Why Coca-Cola Ended Today As the Dow's Best Performer

Geopolitical issues hurt the major indexes today and nearly every stock within them.

Mar 3, 2014 at 9:00PM
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With news that Russia has boots on the ground in Ukraine, investors are fearful about what could happen next. That's a big part of why the three major U.S. indexes all ended the day much lower than where they started. The Dow Jones Industrial Average (DJINDICES:^DJI) lost 153 points, or 0.94%, while the S&P 500 dropped fell 0.74% and the Nasdaq declined 0.72%.

Things weren't a whole lot better for individual stocks, as not a single Dow component ended the session in the black. Coca-Cola (NYSE:KO), down 0.21%, lost the least of any Dow stock, possibly getting a boost from Warren Buffett. The Oracle holds a stake in Coke, and he said this morning that even though the company is under more pressure than it's been in a long time, he will still probably hold shares for the next five years. That was sure to have turned heads in a time when Coke has struggled to grow revenue as volumes decline within its key market of North America.

Coke's recent move to take a 10% stake in Green Mountain Coffee Roasters (NASDAQ:GMCR) divided investors, with some seeing Coke grasping at straws and others seeing the potential for an eventual shakeup the home brewing industry. Those forward-looking investors may have gotten some validation this morning, when a Barclays analyst downgraded shares of SodaStream (NASDAQ:SODA) from "overweight" to "equal weight" and reduced the price target from $55 down all the way to $40 -- barely higher than today's $39.04 close. The analyst cited new competition as a big concern, and given Coke and Green Mountain's plans to make a cold-beverage machine, I think the analyst was indirectly taking a bullish stance on Coke's new venture.

Between Buffett and Barclays, Coke investors appear to have reason for optimism moving forward.

As for the events in Ukraine, the prospect of war means the markets could falter in the short term, as they did today. And while the events bear watching, they shouldn't affect your investment strategy. Don't focus on how much you'll lose and when you should sell. If anything, a market dip may present an opportunity to buy stocks at a discount. As always, stay focused on the long term.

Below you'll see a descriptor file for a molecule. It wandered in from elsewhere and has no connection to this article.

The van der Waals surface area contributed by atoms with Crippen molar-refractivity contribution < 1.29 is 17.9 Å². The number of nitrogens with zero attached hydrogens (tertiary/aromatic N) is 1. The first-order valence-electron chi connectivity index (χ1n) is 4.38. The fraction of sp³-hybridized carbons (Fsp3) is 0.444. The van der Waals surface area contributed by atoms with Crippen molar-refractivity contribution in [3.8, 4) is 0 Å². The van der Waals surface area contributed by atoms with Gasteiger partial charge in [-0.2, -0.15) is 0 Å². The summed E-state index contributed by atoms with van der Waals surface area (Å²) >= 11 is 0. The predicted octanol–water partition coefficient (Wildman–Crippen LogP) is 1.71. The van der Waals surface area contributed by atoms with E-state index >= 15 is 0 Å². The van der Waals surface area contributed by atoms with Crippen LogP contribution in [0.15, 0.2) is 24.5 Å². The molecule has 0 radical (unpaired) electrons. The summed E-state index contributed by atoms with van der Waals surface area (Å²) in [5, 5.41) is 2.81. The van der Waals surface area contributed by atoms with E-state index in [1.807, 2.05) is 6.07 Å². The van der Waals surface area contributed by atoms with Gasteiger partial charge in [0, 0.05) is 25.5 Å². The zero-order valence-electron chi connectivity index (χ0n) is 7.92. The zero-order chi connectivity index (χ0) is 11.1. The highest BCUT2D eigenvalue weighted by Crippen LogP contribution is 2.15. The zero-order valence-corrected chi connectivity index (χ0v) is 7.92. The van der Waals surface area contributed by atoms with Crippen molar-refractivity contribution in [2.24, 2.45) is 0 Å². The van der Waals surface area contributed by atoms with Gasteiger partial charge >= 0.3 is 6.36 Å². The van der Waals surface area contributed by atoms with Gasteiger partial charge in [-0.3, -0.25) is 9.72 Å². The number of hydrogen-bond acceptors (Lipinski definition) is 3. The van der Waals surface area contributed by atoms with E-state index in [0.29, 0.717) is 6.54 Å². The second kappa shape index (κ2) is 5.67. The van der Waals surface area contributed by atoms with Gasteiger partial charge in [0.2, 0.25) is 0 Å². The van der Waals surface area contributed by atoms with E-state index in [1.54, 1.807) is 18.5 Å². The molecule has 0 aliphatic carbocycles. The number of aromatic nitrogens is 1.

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Matt Thalman owns shares of Berkshire Hathaway and Coca-Cola. The Motley Fool recommends Berkshire Hathaway, Coca-Cola, Green Mountain Coffee Roasters, and SodaStream and owns shares of Berkshire Hathaway, Coca-Cola, and SodaStream. Try any of our Foolish newsletter services free for 30 days. We Fools don't all hold the same opinions, but we all believe that considering a diverse range of insights makes us better investors. The Motley Fool has a disclosure policy.

4 in 5 Americans Are Ignoring Buffett's Warning

Don't be one of them.

Jun 12, 2015 at 5:01PM

Admitting fear is difficult.

So you can imagine how shocked I was to find out Warren Buffett recently told a select number of investors about the cutting-edge technology that's keeping him awake at night.

This past May, The Motley Fool sent 8 of its best stock analysts to Omaha, Nebraska to attend the Berkshire Hathaway annual shareholder meeting. CEO Warren Buffett and Vice Chairman Charlie Munger fielded questions for nearly 6 hours.
The catch was: Attendees weren't allowed to record any of it. No audio. No video. 

Our team of analysts wrote down every single word Buffett and Munger uttered. Over 16,000 words. But only two words stood out to me as I read the detailed transcript of the event: "Real threat."

That's how Buffett responded when asked about this emerging market that is already expected to be worth more than $2 trillion in the U.S. alone. Google has already put some of its best engineers behind the technology powering this trend. 

The amazing thing is, while Buffett may be nervous, the rest of us can invest in this new industry BEFORE the old money realizes what hit them.

KPMG advises we're "on the cusp of revolutionary change" coming much "sooner than you think."

Even one legendary MIT professor had to recant his position that the technology was "beyond the capability of computer science." (He recently confessed to The Wall Street Journal that he's now a believer and amazed "how quickly this technology caught on.")

Yet according to one J.D. Power and Associates survey, only 1 in 5 Americans are even interested in this technology, much less ready to invest in it. Needless to say, you haven't missed your window of opportunity. 

Think about how many amazing technologies you've watched soar to new heights while you kick yourself thinking, "I knew about that technology before everyone was talking about it, but I just sat on my hands." 

Don't let that happen again. This time, it should be your family telling you, "I can't believe you knew about and invested in that technology so early on."

That's why I hope you take just a few minutes to access the exclusive research our team of analysts has put together on this industry and the one stock positioned to capitalize on this major shift.

Click here to learn about this incredible technology before Buffett stops being scared and starts buying!

David Hanson owns shares of Berkshire Hathaway and American Express. The Motley Fool recommends and owns shares of Berkshire Hathaway, Google, and Coca-Cola.We Fools don't all hold the same opinions, but we all believe that considering a diverse range of insights makes us better investors. The Motley Fool has a disclosure policy.

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